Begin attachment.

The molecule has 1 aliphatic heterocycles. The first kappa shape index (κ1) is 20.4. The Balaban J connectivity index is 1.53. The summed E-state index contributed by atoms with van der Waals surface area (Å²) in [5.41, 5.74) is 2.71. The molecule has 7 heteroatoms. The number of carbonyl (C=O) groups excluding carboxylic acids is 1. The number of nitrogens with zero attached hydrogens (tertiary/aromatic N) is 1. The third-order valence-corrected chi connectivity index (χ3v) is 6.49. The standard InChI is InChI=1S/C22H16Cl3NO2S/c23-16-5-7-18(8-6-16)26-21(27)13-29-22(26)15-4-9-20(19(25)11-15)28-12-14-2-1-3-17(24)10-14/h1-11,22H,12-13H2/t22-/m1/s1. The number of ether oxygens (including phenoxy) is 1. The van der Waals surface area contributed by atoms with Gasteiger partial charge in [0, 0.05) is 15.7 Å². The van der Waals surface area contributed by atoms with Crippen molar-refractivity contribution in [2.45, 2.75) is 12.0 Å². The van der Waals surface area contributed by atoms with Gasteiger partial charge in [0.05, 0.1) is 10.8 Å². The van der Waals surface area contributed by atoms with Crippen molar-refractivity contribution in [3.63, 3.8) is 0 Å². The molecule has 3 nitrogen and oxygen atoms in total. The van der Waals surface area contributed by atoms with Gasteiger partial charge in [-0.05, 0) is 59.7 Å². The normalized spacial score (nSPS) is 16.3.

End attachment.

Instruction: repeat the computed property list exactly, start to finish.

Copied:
The molecule has 1 aliphatic heterocycles. The first kappa shape index (κ1) is 20.4. The Balaban J connectivity index is 1.53. The summed E-state index contributed by atoms with van der Waals surface area (Å²) in [5.41, 5.74) is 2.71. The molecule has 7 heteroatoms. The number of carbonyl (C=O) groups excluding carboxylic acids is 1. The number of nitrogens with zero attached hydrogens (tertiary/aromatic N) is 1. The third-order valence-corrected chi connectivity index (χ3v) is 6.49. The standard InChI is InChI=1S/C22H16Cl3NO2S/c23-16-5-7-18(8-6-16)26-21(27)13-29-22(26)15-4-9-20(19(25)11-15)28-12-14-2-1-3-17(24)10-14/h1-11,22H,12-13H2/t22-/m1/s1. The number of ether oxygens (including phenoxy) is 1. The van der Waals surface area contributed by atoms with Gasteiger partial charge in [0, 0.05) is 15.7 Å². The van der Waals surface area contributed by atoms with Crippen molar-refractivity contribution in [2.45, 2.75) is 12.0 Å². The van der Waals surface area contributed by atoms with Gasteiger partial charge in [0.05, 0.1) is 10.8 Å². The van der Waals surface area contributed by atoms with Crippen molar-refractivity contribution in [3.63, 3.8) is 0 Å². The molecule has 3 nitrogen and oxygen atoms in total. The van der Waals surface area contributed by atoms with Gasteiger partial charge in [-0.05, 0) is 59.7 Å². The normalized spacial score (nSPS) is 16.3.